What does a place like that have in common with a big-city program filled with homeless addicts who have multiple social problems and co-occurring disorders and perhaps haven’t held a job in decades?

iStock_000017753155_SmallThere was a recent article in the New York Times on the proliferation of rehabs in the tony beach community of Malibu. Apparently some of the neighbors object.

I’ve visited a couple of those programs, and the accommodations are truly impressive. I felt a bit like the kid who gets taken to the jail on a ‘scared-straight’ visit and comes away thinking, “hey, that’s nicer than our apartment.”

No, it doesn’t feel like rehab, but then, I guess that’s the point. They’re appealing to a market that requires luxury and doesn’t mind overspending to get it. I mean, if you’ve already got a Lamborghini and a Ferrari sitting unused in the garage, what’s a measly $80K for treatment?

So let me go on record as saying I have no objection to that end of the business. I just wonder how it came to be the media ‘face’ of treatment.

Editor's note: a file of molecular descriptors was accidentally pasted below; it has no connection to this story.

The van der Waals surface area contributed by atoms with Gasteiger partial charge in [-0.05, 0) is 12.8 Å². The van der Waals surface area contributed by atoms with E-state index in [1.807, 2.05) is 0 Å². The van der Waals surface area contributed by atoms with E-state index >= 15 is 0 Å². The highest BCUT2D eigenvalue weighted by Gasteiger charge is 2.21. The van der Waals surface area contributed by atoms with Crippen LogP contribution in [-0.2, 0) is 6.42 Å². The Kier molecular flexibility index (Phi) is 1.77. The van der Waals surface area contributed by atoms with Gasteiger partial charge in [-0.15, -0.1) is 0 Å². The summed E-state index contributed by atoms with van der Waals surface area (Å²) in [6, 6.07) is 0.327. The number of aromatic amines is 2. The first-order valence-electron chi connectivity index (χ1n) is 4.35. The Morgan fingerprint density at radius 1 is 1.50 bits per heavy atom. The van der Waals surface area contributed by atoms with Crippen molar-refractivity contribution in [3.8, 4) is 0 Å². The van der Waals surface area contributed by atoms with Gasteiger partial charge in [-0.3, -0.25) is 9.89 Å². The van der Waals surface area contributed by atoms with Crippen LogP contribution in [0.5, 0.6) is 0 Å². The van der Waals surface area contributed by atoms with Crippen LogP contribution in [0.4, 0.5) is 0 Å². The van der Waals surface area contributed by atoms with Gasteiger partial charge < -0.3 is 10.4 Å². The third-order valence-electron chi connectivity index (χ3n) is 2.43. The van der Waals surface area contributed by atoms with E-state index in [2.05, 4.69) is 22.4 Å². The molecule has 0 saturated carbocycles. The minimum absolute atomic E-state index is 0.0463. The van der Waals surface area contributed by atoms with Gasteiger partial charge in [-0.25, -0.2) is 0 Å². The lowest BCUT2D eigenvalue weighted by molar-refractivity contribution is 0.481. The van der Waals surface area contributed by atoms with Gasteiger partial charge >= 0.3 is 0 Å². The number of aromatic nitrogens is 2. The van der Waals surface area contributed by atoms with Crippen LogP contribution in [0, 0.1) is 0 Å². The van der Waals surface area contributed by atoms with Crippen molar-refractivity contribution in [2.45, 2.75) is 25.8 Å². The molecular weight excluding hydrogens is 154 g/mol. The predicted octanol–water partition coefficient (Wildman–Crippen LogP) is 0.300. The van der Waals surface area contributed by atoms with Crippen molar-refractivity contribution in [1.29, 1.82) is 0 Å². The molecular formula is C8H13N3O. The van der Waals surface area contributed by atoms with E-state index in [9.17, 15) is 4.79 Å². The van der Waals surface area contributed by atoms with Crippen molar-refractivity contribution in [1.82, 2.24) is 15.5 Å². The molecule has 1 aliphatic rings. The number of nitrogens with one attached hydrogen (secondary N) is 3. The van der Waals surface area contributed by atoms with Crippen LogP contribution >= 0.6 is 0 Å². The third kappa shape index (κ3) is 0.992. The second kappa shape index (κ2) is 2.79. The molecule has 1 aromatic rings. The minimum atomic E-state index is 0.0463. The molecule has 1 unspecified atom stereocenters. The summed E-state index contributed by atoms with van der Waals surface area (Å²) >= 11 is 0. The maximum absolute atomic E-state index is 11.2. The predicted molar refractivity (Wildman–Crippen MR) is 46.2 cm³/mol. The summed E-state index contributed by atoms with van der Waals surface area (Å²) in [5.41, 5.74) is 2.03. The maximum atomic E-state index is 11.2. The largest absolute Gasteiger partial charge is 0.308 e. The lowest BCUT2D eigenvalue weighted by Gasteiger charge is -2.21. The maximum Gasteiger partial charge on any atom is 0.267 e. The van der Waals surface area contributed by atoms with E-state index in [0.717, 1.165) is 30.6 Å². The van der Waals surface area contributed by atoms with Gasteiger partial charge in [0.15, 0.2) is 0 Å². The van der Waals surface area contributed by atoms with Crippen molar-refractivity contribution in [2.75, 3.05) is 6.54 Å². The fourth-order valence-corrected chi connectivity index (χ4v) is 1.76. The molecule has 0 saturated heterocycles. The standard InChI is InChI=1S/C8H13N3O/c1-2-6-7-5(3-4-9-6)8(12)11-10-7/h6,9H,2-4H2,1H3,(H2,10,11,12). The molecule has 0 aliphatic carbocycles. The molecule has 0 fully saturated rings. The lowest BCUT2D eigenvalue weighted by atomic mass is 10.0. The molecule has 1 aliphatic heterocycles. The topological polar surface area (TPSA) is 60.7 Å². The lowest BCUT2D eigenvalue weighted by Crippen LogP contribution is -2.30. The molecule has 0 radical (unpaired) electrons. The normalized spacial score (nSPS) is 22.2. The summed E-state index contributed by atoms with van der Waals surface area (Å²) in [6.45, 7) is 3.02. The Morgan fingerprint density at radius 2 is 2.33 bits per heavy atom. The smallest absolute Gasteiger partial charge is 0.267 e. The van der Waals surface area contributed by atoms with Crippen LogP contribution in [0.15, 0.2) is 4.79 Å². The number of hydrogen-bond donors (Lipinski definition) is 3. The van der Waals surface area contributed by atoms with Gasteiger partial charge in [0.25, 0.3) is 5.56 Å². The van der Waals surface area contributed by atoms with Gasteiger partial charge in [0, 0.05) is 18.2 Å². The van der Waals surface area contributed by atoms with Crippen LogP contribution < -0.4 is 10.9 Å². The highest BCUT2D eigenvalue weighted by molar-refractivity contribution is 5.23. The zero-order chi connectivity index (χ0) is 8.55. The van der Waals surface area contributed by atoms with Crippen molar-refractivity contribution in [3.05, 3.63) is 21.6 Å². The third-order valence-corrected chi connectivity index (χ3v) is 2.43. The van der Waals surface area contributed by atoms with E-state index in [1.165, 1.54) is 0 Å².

Those programs are deliberately small, exclusive, customized to the individual. What does a place like that have in common with a big-city program filled with homeless addicts who have multiple social problems and co-occurring disorders and perhaps haven’t held a job in decades? Answer: not much. They might as well occupy different planets.

Doesn’t mean treating the famous is easy. I have no desire at all to work with celebrities. I’m generalizing shamelessly, but my experience is they live in a bubble and have little inclination for direct in-person contact with reality. And their enablers are on salary.

They’re all yours, Dr. Drew.

On the other hand, some of the underpaid, undertrained staff in underfunded programs are working minor miracles on a daily basis. Why aren’t we reading more about them?

I guess they’re just not pretty enough.


1 Comment »

Sad but true. Well stated.

Comment by rehabcenternet — September 17, 2013 @ 9:01 am

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